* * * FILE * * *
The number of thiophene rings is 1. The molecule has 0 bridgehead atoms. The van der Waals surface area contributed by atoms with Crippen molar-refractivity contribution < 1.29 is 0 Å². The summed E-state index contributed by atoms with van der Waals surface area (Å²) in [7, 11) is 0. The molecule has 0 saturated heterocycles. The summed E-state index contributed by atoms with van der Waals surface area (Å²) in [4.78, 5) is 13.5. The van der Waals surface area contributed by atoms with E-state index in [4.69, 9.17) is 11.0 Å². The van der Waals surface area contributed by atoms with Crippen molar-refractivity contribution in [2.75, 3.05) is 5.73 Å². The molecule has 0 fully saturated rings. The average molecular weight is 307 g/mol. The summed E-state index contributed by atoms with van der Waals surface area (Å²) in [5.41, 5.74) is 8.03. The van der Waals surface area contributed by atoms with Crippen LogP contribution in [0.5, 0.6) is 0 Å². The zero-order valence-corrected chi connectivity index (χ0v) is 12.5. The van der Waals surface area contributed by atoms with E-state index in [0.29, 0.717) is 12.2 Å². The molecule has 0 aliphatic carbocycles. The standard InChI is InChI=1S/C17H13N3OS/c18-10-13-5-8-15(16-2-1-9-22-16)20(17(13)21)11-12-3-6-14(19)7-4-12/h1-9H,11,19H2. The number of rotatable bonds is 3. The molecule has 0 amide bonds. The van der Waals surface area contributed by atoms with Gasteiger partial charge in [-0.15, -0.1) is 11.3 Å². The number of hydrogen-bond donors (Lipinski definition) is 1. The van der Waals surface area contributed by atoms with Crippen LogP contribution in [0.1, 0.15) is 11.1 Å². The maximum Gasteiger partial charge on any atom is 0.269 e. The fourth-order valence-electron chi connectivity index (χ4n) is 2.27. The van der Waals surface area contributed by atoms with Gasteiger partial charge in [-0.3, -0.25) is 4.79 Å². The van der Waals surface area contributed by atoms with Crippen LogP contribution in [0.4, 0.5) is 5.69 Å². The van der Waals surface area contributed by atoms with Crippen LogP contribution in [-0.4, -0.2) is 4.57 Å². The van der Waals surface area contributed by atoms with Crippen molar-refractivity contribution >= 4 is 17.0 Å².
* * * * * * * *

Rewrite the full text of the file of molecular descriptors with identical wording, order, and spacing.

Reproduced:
The number of thiophene rings is 1. The molecule has 0 bridgehead atoms. The van der Waals surface area contributed by atoms with Crippen molar-refractivity contribution < 1.29 is 0 Å². The summed E-state index contributed by atoms with van der Waals surface area (Å²) in [7, 11) is 0. The molecule has 0 saturated heterocycles. The summed E-state index contributed by atoms with van der Waals surface area (Å²) in [4.78, 5) is 13.5. The van der Waals surface area contributed by atoms with E-state index in [4.69, 9.17) is 11.0 Å². The van der Waals surface area contributed by atoms with Crippen molar-refractivity contribution in [2.75, 3.05) is 5.73 Å². The molecule has 0 fully saturated rings. The average molecular weight is 307 g/mol. The summed E-state index contributed by atoms with van der Waals surface area (Å²) in [5.41, 5.74) is 8.03. The van der Waals surface area contributed by atoms with Crippen LogP contribution in [0.5, 0.6) is 0 Å². The zero-order valence-corrected chi connectivity index (χ0v) is 12.5. The van der Waals surface area contributed by atoms with E-state index in [0.29, 0.717) is 12.2 Å². The molecule has 0 aliphatic carbocycles. The standard InChI is InChI=1S/C17H13N3OS/c18-10-13-5-8-15(16-2-1-9-22-16)20(17(13)21)11-12-3-6-14(19)7-4-12/h1-9H,11,19H2. The number of rotatable bonds is 3. The molecule has 0 amide bonds. The van der Waals surface area contributed by atoms with Gasteiger partial charge in [-0.15, -0.1) is 11.3 Å². The number of hydrogen-bond donors (Lipinski definition) is 1. The van der Waals surface area contributed by atoms with Crippen LogP contribution in [0.1, 0.15) is 11.1 Å². The maximum Gasteiger partial charge on any atom is 0.269 e. The fourth-order valence-electron chi connectivity index (χ4n) is 2.27. The van der Waals surface area contributed by atoms with Gasteiger partial charge in [-0.3, -0.25) is 4.79 Å². The van der Waals surface area contributed by atoms with Crippen LogP contribution in [0.4, 0.5) is 5.69 Å². The van der Waals surface area contributed by atoms with Crippen LogP contribution in [-0.4, -0.2) is 4.57 Å². The van der Waals surface area contributed by atoms with Crippen molar-refractivity contribution >= 4 is 17.0 Å².